The Stars Reveal Our Destination



I recorded my thoughts of this day written in my diary as above. Please forgive the terrible handwriting, as I wanted to show you a sample of my WW II record kept throughout the war.

One of the B-26 crew Navigators had been taking celestial shots and by then we knew we were on a definite heading for Africa. And he was right. On the eve of the 18th day at sea, four ships separated from the convoy as we awaited first light to navigate into the Casablanca Harbor. At dawn a P-39 flew out to see if we were still there. It was weird to watch him as he circled and circled because later on his turns tightened and tightened until he finally fell out of his flight path in a spin and crashed into the sea. We never found out what happened to him. Later that day, all four Liberty ships docked at Casablanca Harbor.

Lousy Wine


The closing comment reference “Lousy Wine” was more truth than fiction. After nearly 3 weeks of confinement in the Cattle Car Liberty Ship, we were really stressed out. It took a lot of wine to forget the journey. Another thing I’m still trying to forget is the allegation they held over my head that once back at the camp, I extinguished the top mounted light bulb in our tent with my combat boot. I just can’t believe that. The diary comment reference “the natives” also rings a bell. In those days, you did not dare stop walking along the streets for a second. If you did stop, you’d be besieged by “Salesmen”. These entrepreneurs would be pushing everything from the usual watches, rings, beads, ‘my sister’, a ‘college student’, or possibly both and throw rugs and miscellany ad infinitum. Along with the pitchmen were hordes of children looking for the occasional G.I. with extra ‘chokolet’ bars. Unfortunately, the poverty, filth, and native garb along with the many camels on scene gave new meaning to me of a curse that probably originated right here in Casablanca:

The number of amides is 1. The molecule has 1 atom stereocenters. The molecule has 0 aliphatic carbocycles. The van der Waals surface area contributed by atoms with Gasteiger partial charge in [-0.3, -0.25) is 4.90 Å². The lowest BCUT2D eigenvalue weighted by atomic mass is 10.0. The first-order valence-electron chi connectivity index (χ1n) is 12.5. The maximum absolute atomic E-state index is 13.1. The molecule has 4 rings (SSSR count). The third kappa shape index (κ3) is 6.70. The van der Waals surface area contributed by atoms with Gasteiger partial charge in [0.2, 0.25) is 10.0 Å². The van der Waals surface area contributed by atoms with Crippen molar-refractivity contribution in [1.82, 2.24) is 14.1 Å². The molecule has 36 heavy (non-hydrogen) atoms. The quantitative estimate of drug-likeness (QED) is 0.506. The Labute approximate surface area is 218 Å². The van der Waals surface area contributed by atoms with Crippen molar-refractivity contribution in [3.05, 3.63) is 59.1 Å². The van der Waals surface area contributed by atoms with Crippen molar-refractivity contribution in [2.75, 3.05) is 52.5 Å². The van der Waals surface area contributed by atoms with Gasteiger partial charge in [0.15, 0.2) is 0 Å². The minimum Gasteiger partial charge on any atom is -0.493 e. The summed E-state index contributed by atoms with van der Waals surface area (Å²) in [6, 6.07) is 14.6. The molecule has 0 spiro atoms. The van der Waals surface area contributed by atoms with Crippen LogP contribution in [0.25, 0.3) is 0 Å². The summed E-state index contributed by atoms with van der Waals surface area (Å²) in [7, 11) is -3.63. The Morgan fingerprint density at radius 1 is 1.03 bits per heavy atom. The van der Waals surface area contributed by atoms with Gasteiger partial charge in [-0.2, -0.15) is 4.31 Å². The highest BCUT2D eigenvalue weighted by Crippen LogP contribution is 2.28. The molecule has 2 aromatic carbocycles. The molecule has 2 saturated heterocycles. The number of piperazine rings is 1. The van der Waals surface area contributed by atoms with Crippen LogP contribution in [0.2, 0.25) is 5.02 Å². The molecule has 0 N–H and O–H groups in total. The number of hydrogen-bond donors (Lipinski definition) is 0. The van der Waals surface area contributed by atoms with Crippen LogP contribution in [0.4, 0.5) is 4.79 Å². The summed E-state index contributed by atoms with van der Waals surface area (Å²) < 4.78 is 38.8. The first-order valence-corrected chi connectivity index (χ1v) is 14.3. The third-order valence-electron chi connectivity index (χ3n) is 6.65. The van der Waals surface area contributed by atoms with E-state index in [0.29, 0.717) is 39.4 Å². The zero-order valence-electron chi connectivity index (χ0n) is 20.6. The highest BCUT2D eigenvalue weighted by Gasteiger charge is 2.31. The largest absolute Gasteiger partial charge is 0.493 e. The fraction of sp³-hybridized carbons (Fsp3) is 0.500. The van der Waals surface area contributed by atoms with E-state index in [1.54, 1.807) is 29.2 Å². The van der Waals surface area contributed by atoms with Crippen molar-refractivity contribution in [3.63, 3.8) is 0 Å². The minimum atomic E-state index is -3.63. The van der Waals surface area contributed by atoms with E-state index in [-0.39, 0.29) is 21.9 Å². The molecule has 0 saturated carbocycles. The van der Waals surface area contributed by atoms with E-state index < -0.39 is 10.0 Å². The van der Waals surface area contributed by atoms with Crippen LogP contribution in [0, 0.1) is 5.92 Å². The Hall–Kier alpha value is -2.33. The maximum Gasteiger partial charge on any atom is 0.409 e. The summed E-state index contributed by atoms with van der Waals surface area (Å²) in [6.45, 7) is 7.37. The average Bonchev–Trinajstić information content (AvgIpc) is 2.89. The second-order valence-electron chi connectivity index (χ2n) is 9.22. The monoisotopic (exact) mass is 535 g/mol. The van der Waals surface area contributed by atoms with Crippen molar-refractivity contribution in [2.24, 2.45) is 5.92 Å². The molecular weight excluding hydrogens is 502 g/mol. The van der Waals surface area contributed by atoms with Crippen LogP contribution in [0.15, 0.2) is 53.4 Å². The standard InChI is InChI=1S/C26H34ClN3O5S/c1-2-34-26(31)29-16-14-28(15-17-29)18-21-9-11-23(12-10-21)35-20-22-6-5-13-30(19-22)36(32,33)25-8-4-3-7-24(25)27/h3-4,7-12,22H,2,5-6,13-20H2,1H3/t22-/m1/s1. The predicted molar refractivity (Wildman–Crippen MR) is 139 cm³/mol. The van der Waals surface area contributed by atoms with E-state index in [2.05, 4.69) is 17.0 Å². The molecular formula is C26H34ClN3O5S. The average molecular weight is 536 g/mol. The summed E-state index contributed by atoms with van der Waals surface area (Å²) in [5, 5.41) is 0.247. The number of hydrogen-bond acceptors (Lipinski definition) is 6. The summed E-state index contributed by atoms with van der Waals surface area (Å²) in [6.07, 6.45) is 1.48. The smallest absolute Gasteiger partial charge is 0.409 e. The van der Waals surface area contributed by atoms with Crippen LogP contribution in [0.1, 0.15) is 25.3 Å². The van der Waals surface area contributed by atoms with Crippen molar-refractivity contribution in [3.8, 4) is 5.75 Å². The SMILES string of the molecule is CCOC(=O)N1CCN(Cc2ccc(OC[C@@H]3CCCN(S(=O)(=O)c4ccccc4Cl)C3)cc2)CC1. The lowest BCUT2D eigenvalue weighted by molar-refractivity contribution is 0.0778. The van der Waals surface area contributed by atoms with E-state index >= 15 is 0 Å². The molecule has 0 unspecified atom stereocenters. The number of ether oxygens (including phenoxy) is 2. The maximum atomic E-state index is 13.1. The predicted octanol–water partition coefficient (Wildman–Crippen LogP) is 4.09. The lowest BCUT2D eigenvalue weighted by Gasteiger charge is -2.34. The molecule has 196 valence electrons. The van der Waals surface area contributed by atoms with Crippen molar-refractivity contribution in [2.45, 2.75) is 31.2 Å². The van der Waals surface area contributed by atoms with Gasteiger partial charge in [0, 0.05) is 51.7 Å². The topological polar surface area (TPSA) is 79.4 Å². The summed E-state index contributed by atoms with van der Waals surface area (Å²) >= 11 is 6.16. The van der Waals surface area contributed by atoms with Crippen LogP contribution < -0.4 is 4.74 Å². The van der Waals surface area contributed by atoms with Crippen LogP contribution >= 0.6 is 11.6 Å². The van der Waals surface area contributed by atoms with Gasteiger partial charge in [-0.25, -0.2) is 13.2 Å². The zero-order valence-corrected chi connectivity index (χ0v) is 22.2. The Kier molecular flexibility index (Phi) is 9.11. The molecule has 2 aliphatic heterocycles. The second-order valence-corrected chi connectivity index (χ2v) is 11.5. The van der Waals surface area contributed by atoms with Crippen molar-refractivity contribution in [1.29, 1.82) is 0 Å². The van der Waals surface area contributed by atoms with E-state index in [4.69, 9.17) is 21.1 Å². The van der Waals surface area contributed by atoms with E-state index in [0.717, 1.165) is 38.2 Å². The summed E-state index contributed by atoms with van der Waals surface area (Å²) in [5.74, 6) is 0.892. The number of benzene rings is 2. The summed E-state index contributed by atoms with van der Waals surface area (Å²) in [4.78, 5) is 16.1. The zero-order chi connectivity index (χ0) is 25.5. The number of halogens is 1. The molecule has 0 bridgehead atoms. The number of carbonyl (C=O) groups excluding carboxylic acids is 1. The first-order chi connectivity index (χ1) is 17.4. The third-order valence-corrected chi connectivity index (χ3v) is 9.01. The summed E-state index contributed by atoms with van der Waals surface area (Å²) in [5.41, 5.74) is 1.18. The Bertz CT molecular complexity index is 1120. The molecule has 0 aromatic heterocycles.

“May the Fleas of 1000 Camels Infest your Blankets”